Some of the nation's most respected scholars of international affairs examine the debates over U.S. grand strategy in light of U.S. security policies and interests in tactical regions around the world. The contributors begin by describing the four grand strategies currently competing for dominance of U.S. foreign policy: neo-isolationism argues that the United States should not become involved in conflicts outside specifically defined national interests selective engagement proposes that the United States, despite its position as the world's only remaining superpower, should limit its involvement in foreign affairs cooperative security advocates that the United States is not and should not act as an imperial country primacy asserts that the United States is an empire and therefore it should conduct an expansive foreign policy. Focusing on regions that present new challenges to U.S. grand strategy, such as Sub-Saharan Africa, the Middle East, and Latin America, the contributors offer the most current examinations of U.S. policies and assess the effectiveness of competing strategies in each region. The Obligation of Empire offers an innovative set of foreign policy initiatives that explore the tensions between global agendas and regionalist approaches. Contributors: Andrew J. Bacevich, Doug Bandow, Dale Davis, Thomas Donnelly, James J. Hentz, Clifford Kiracofe, Charles Kupchan, Jeffrey Stark, S. Frederick Starr, and Brantley Womack. James J. Hentz, associate professor of international studies at the Virginia Military Institute, is the coeditor of New and Critical Security and Regionalism: Beyond the Nation State.
Dangers, Delusions, and Dilemmas in National Security
Author: Richard K. Betts
Publisher: Columbia University Press
Category: Political Science
While American national security policy has grown more interventionist since the Cold War, Washington has also hoped to shape the world on the cheap. Misled by the stunning success against Iraq in 1991, administrations of both parties have pursued ambitious aims with limited force, committing the country's military frequently yet often hesitantly, with inconsistent justification. These ventures have produced strategic confusion, unplanned entanglements, and indecisive results. This collection of essays by Richard K. Betts, a leading international politics scholar, investigates the use of American force since the end of the Cold War, suggesting guidelines for making it more selective and successful. Betts brings his extensive knowledge of twentieth century American diplomatic and military history to bear on the full range of theory and practice in national security, surveying the Cold War roots of recent initiatives and arguing that U.S. policy has always been more unilateral than liberal theorists claim. He exposes mistakes made by humanitarian interventions and peace operations; reviews the issues raised by terrorism and the use of modern nuclear, biological, and cyber weapons; evaluates the case for preventive war, which almost always proves wrong; weighs the lessons learned from campaigns in Iraq, Afghanistan, and Vietnam; assesses the rise of China and the resurgence of Russia; quells concerns about civil-military relations; exposes anomalies within recent defense budgets; and confronts the practical barriers to effective strategy. Betts ultimately argues for greater caution and restraint, while encouraging more decisive action when force is required, and he recommends a more dispassionate assessment of national security interests, even in the face of global instability and unfamiliar threats.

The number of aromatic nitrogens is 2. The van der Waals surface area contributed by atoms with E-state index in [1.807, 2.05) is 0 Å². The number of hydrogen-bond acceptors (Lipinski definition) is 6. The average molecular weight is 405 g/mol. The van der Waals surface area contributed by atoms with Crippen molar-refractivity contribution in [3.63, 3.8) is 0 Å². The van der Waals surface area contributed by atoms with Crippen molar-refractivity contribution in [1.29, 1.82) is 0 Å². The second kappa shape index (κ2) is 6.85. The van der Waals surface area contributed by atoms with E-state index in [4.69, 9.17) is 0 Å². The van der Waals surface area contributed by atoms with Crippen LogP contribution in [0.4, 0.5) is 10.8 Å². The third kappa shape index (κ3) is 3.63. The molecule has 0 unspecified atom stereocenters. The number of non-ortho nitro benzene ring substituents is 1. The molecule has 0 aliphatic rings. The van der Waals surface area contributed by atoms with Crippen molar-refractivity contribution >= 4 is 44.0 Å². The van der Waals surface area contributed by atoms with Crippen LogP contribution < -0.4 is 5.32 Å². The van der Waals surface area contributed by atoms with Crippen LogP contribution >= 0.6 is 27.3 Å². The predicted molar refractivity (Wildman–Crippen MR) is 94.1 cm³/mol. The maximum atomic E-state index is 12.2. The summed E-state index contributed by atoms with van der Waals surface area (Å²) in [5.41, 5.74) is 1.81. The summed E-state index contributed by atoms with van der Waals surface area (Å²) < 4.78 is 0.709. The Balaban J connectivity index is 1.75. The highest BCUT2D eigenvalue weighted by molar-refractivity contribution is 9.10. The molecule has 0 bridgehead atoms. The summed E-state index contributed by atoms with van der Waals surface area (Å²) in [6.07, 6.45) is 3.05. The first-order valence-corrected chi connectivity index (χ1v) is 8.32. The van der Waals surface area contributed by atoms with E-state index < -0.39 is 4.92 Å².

„Wer glaubt, Machiavelli sage, Politik könne man nur mit Gift und Dolch, Lüge und Verbrechen machen, hat ihn gründlich missverstanden. Wo es ohne diese Dinge geht, darf man diese Mittel gar nicht anwenden, nicht aus moralischen Gründen, sondern weil es unpolitisch wäre, es zu tun. Wo aber, gewissermaßen von der Technik des Machtkampfes her, in einer bestimmten Lage Gift und Dolch, Lüge und Verbrechen nicht entbehrt werden können, um den Gegner zu überwinden, wenn es wirklich um Sein oder Nichtsein geht, dann ist einer als Staatsmann nur dann richtig am Platze, wenn er es über sich bringt, sich dieser Mittel zu bedienen, sei es als nihilistischer Zyniker, sei es als einer, der dem Staat „das Königsopfer seiner Seele“ bringt. Das ist der Sinn des Wortes von Machiavelli, dass ein Staatsmann auch böse handeln können müsse.“ – Carlo Schmid.
A Grand Strategy for the United States in the Twenty-First Century
Author: Gary Hart
Publisher: Oxford University Press
Category: Political Science
Today, even as America asserts itself globally, it lacks a grand strategy to replace "containment of communism." In this short, sharp book, Gary Hart outlines a new grand strategy, one directing America's powers to the achievement of its large purposes. Central to this strategy is the power of American ideals, what Hart calls "the fourth power." Constitutional liberties, representative government, press freedom--these and other democratic principles, attractive to peoples worldwide, constitute a resource that may prove as important to national security and the national interest in this dangerous new century as traditional military, economic and political might. A bracing vision of an America responsive to a full spectrum of global challenges, The Fourth Power calls for a deeper understanding both of the threats we face and the profound strengths at our disposal to fight them.